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22 Apr, 2022 17:08

Poland suggests plan for seized Russian assets

The EU could issue bonds backed by the funds to reconstruct Ukraine, Warsaw says
Poland suggests plan for seized Russian assets

Polish Prime Minister Mateusz Morawiecki proposed to the European Commission on Friday that bonds be issued, backed by the “confiscated” funds from Russia and its citizens. The assets have been frozen by the EU, and officially have not been confiscated.

According to the premier, “the European Commission says that today there are no new funds in the budget, and there are none in the new budget either.” Morawiecki pointed to a new source of funding, which is “the confiscated property of the Russian Federation, located in banks in Western and Central Europe, as well as the property of Russian oligarchs.”

Talking to reporters, he said: “Do you want to give this frozen property back to the Russians when peace comes after the crimes committed? I hope that about 100% of citizens in the West will answer this question unambiguously – this would be immoral.”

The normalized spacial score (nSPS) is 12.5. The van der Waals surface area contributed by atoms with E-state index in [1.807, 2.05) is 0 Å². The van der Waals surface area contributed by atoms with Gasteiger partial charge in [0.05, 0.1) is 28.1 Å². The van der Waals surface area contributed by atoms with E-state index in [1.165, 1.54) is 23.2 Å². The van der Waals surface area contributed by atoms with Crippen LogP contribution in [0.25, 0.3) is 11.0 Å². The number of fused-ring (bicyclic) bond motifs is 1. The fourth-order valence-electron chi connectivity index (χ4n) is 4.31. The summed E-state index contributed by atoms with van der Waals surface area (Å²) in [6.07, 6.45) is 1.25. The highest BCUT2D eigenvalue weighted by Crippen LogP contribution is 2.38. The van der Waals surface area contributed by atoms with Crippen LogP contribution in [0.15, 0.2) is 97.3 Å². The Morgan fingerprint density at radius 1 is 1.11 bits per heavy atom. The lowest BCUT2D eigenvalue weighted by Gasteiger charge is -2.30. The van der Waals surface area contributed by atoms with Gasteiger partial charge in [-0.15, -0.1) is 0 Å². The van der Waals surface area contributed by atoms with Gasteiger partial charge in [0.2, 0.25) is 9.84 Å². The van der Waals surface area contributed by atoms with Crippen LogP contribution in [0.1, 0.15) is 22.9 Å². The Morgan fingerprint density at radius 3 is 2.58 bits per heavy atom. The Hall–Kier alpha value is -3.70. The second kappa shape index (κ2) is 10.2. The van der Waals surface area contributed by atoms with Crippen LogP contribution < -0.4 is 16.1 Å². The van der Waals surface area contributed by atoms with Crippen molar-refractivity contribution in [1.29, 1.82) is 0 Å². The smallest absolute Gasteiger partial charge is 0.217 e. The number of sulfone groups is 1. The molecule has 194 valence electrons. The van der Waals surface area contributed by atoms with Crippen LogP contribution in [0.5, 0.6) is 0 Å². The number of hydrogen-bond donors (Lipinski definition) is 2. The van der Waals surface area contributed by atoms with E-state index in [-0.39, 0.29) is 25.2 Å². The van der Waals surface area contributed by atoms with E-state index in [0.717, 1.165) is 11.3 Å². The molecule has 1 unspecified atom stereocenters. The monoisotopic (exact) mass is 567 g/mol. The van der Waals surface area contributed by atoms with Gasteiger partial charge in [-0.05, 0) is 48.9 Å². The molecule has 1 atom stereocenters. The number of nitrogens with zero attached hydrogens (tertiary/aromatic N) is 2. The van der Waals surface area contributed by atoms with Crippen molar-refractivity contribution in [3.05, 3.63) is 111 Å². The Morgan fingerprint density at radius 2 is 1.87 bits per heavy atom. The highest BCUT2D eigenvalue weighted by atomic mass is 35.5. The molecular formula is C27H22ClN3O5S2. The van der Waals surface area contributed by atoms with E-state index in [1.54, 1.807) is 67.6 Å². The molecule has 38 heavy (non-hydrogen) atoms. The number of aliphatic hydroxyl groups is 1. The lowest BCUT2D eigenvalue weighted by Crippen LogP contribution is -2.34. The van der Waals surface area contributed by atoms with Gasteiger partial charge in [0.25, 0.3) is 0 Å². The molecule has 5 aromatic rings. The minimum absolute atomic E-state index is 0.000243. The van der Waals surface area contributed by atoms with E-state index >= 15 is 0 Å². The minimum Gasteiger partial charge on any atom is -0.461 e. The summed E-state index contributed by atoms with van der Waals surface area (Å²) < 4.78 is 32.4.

“So, this is a source of additional funds that should serve for restoration of Ukraine and should also serve to help almost 11 million refugees, as the prime minister of Ukraine told me recently,” the official said.

Morawiecki has called for not waiting and to issue the special bonds right away.

“These funds should be used today. And if the confiscation cannot be carried out quickly, for example, in Poland we pass a special law for this, then we can wait, while issuing bonds,” he said. “The European Commission has no problems with issuing bonds,” according to the Polish PM, and later these bonds could be “quickly redeemed” with the confiscated Russian funds.

Western countries have been on the hunt for Russian assets to sanction after Moscow’s launch of its military operation in Ukraine in February. Nearly half of Russian international reserves, some $300 billion, have been frozen as part of sanctions imposed by the US, the EU, and their allies.

Thousands of Russian individuals have since been sanctioned, with their property and money seized or frozen by authorities throughout Europe.

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